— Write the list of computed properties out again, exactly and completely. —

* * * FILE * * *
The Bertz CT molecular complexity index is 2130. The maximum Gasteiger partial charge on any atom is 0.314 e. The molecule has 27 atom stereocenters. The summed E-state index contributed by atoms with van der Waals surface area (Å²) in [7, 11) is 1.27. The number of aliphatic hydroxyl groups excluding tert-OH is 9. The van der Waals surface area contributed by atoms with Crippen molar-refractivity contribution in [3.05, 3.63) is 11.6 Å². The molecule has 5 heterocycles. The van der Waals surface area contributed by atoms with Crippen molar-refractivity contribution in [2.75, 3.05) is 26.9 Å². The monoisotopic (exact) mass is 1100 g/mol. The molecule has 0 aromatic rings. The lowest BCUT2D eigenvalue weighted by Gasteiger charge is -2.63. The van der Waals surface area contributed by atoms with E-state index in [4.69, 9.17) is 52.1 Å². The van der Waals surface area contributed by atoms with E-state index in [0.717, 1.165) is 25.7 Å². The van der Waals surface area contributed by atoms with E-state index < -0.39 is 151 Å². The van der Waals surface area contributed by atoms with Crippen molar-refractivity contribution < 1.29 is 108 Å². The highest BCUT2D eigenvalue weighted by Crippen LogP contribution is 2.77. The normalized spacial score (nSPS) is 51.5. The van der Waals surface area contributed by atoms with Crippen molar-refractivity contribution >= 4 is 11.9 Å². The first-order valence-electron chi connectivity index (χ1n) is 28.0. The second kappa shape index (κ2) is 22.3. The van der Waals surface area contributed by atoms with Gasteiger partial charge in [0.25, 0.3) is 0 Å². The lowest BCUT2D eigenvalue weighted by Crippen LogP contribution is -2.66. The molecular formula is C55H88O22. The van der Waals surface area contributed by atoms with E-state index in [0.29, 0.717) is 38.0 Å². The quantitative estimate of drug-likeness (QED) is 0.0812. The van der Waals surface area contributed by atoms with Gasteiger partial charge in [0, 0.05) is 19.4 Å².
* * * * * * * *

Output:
The Bertz CT molecular complexity index is 2130. The maximum Gasteiger partial charge on any atom is 0.314 e. The molecule has 27 atom stereocenters. The summed E-state index contributed by atoms with van der Waals surface area (Å²) in [7, 11) is 1.27. The number of aliphatic hydroxyl groups excluding tert-OH is 9. The van der Waals surface area contributed by atoms with Crippen molar-refractivity contribution in [3.05, 3.63) is 11.6 Å². The molecule has 5 heterocycles. The van der Waals surface area contributed by atoms with Crippen molar-refractivity contribution in [2.75, 3.05) is 26.9 Å². The monoisotopic (exact) mass is 1100 g/mol. The molecule has 0 aromatic rings. The lowest BCUT2D eigenvalue weighted by Gasteiger charge is -2.63. The van der Waals surface area contributed by atoms with E-state index in [4.69, 9.17) is 52.1 Å². The van der Waals surface area contributed by atoms with E-state index in [0.717, 1.165) is 25.7 Å². The van der Waals surface area contributed by atoms with E-state index < -0.39 is 151 Å². The van der Waals surface area contributed by atoms with Crippen molar-refractivity contribution < 1.29 is 108 Å². The highest BCUT2D eigenvalue weighted by Crippen LogP contribution is 2.77. The normalized spacial score (nSPS) is 51.5. The van der Waals surface area contributed by atoms with Crippen molar-refractivity contribution >= 4 is 11.9 Å². The first-order valence-electron chi connectivity index (χ1n) is 28.0. The second kappa shape index (κ2) is 22.3. The van der Waals surface area contributed by atoms with Gasteiger partial charge in [0.25, 0.3) is 0 Å². The lowest BCUT2D eigenvalue weighted by Crippen LogP contribution is -2.66. The molecular formula is C55H88O22. The van der Waals surface area contributed by atoms with E-state index in [0.29, 0.717) is 38.0 Å². The quantitative estimate of drug-likeness (QED) is 0.0812. The van der Waals surface area contributed by atoms with Gasteiger partial charge in [0, 0.05) is 19.4 Å².